Dallas County is a county of the U.S. state of Alabama. As of the 2010 census, its population was 43,820. The county seat is Selma. Its name is in honor of United States Secretary of the Treasury Alexander J. Dallas, who served 1814-1816.
Dallas County comprises the Selma, AL Micropolitan Statistical Area.
Dallas County was created by the Alabama territorial legislature on February 9, 1818, from Montgomery County. This was a portion of the Creek cession of lands to the US government of August 9, 1814. The Creek were known as one of the Five Civilized Tribes of the Southeast. The county was named for U.S. Treasury Secretary Alexander J. Dallas of Pennsylvania.
Dallas County is located in what has become known as the Black Belt region of the west-central portion of the state. The name referred to its fertile soil, and the area was largely developed for cotton plantations, worked first by enslaved African Americans. After emancipation, many of the African Americans who stayed in the area worked as sharecroppers and tenant farmers.
The county is traversed by the Alabama River, flowing from northeast to southwest across the county. It is bordered by Perry, Chilton, Autauga, Lowndes, Wilcox, and Marengo counties. Originally, the Dallas county seat was at Cahaba, which also served as the state capital for a brief period. In 1865, the county seat was transferred to Selma. Other towns and communities in the still mostly rural county include Marion Junction, Sardis, Orrville, Valley Grande, and Minter.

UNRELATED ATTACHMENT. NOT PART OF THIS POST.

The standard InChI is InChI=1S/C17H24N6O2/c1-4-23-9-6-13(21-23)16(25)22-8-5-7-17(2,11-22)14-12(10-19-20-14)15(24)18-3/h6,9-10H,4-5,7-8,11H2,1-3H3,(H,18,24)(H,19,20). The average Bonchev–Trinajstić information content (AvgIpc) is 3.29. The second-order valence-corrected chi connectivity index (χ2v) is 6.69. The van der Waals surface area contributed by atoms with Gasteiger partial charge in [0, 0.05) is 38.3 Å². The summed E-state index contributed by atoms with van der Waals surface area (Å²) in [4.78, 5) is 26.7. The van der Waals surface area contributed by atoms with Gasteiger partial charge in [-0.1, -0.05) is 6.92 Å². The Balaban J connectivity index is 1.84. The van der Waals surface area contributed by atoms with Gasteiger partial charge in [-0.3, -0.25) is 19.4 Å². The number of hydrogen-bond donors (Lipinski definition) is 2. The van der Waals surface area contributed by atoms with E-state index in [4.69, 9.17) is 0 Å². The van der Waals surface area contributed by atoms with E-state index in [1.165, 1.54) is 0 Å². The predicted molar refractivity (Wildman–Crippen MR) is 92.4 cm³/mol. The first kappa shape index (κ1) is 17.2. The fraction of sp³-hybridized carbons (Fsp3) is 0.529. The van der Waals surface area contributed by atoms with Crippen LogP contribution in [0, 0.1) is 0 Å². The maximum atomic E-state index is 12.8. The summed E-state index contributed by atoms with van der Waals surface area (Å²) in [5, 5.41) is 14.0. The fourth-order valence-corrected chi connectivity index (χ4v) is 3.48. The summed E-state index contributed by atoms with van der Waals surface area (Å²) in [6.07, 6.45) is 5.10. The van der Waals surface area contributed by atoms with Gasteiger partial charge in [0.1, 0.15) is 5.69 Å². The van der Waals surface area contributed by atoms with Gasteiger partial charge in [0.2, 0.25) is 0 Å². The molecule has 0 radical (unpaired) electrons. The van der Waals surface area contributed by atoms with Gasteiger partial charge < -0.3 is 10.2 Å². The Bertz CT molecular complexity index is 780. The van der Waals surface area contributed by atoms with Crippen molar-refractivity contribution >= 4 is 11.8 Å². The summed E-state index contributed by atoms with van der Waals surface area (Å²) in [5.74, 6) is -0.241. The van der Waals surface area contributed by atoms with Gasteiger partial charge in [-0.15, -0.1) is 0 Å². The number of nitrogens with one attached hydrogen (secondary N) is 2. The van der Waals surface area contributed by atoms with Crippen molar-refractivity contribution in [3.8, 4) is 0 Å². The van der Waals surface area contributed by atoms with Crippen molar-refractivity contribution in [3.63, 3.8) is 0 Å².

Cotton production suffered in the early 20th century due to infestation of boll weevil. The still mostly rural county reached a peak of population in 1960, as younger people have left to seek work elsewhere. The county is working on new directions for economic development.
At the turn of the 20th century, the state legislature disenfranchised most blacks and many poor whites through provisions of a new state constitution requiring payment of poll tax and passing a literacy test for voter registration. These largely survived legal challenges, but in the postwar era of the 1950s and 1960s, African Americans mounted new efforts across the South to be able to exercise their constitutional right as citizens to register and vote.
From 1963 through 1965, Selma and Dallas County were the sites of a renewed Voting Rights Campaign. It was organized by locals of the Dallas County Voting League, and joined by SNCC activists. In 1965 they invited help by SCLC leaders. This campaign attracted national and international news in February and March 1965. Two activists were killed before the final march took place.
On March 7, several hundred peaceful marchers were beaten by state troopers and county posse after they passed over the Edmund Pettus Bridge and out of Selma, on a march to the state capital of Montgomery. It was covered by national media. The protesters renewed their walk on March 21, having been joined by thousands of sympathizers from across the country and gained federal protection, to complete the Selma to Montgomery March. Later that year, Congress passed the Voting Rights Act of 1965, which was signed by President Lyndon B. Johnson. Millions of African-American citizens across the South registered and voted in the subsequent years, participating again in the political system.
Massillon, a railroad stop 14 miles west of Selma (Lat: 32° 26’ 16”N, Long: 87° 17’ 45” W), is part of the Ghost Town USA's Guide to the Ghost Towns of Alabama, hosted on RootsWeb.